The sorry state of Tongyang GroupTongyang Group Chairman Hyun Jae-hyun and his wife Vice Chairwoman Lee Hye-kyung picked up 4.5 billion ($4.3 million) from the conglomerate’s payroll between January and September this year even as it was sinking in an immense sea of debt.
Hyun received 3.45 billion in wages and bonuses from Tongyang Inc., Tongyang Networks and Tongyang Cement - companies affiliated with the 38th largest chaebol in Korea.
Lee earned 1.08 billion from Tongyang Inc.
The three companies filed for court receivership because of heavy debt in September and October. However, group owners took out handsome amounts from corporate savings even as they took steps to liquidate companies, which ended up causing losses worth billions of won to 50,000 individual investors who were ignorant of their financial state. It turned out that Hyun earned more than 100 times more than the average 32 million won paid out to the group’s employees.
This was discovered only after individual earnings from registered executives who earned more than 500 million won from listed companies were required to be disclosed on Oct. 29.
The fat payout to Hyun would have come from Tongyang Securities’ fraudulent sales of corporate bonds and papers in debt-ridden affiliates to thousands of individual investors. Hyun bowed his head low in a National Assembly hearing and promised to do his best to compensate for losses inflicted on individual investors. He said that he had donated all his wealth to the group to help reimburse investors. Meanwhile, he had taken out investors’ money to fatten his own pocket. His wife secretly withdrew 600 million won from a Tongyang Securities account as well as valuables from the brokerage house’s safe box since some of the units went under court receivership. It is no wonder owner families stay rich even after companies go bankrupt.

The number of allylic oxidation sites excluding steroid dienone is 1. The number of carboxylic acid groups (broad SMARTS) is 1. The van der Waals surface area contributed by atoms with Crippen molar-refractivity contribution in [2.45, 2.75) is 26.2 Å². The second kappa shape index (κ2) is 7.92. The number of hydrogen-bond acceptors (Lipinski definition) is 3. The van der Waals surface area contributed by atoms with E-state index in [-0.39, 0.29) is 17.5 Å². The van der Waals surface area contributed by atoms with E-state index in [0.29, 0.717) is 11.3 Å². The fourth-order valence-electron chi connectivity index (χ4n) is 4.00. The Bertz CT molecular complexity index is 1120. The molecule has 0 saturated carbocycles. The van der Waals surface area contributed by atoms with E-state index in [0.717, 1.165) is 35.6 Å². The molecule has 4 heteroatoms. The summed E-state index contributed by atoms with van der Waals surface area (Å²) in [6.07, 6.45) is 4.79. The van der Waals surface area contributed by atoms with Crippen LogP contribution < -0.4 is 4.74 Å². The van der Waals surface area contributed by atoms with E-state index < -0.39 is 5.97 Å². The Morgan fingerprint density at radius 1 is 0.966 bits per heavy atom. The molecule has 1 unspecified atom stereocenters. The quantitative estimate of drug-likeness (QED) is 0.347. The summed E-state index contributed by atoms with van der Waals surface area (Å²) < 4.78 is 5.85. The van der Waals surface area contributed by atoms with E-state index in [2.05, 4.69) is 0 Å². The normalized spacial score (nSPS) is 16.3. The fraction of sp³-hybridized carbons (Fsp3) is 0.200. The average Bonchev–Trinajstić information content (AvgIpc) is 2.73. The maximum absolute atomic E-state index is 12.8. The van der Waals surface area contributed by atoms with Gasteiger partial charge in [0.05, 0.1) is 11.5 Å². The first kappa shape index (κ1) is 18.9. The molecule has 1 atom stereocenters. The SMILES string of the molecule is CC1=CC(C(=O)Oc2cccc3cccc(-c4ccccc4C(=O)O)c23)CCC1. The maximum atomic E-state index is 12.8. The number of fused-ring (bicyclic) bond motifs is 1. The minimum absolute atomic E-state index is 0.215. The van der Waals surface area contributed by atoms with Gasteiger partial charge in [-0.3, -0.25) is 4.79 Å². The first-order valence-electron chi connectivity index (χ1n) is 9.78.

Last week, another employee from an Incheon branch of Tongyang Securities committed suicide. His family said he was under heavy pressure after being sued three times by individual investors. In October, a female employee of a Jeju branch also killed herself, leaving a suicide note imploring the group chairman to make up for the losses to investors. Customers turned sympathetic toward employees, urging them to refrain from killing themselves.
It is utterly tragic that employees of the company have to sacrifice their lives for the damage done by greedy and unethical corporate owners. Entrepreneurs should draw heavy lessons on business ethics and management from the Tongyang debacle.
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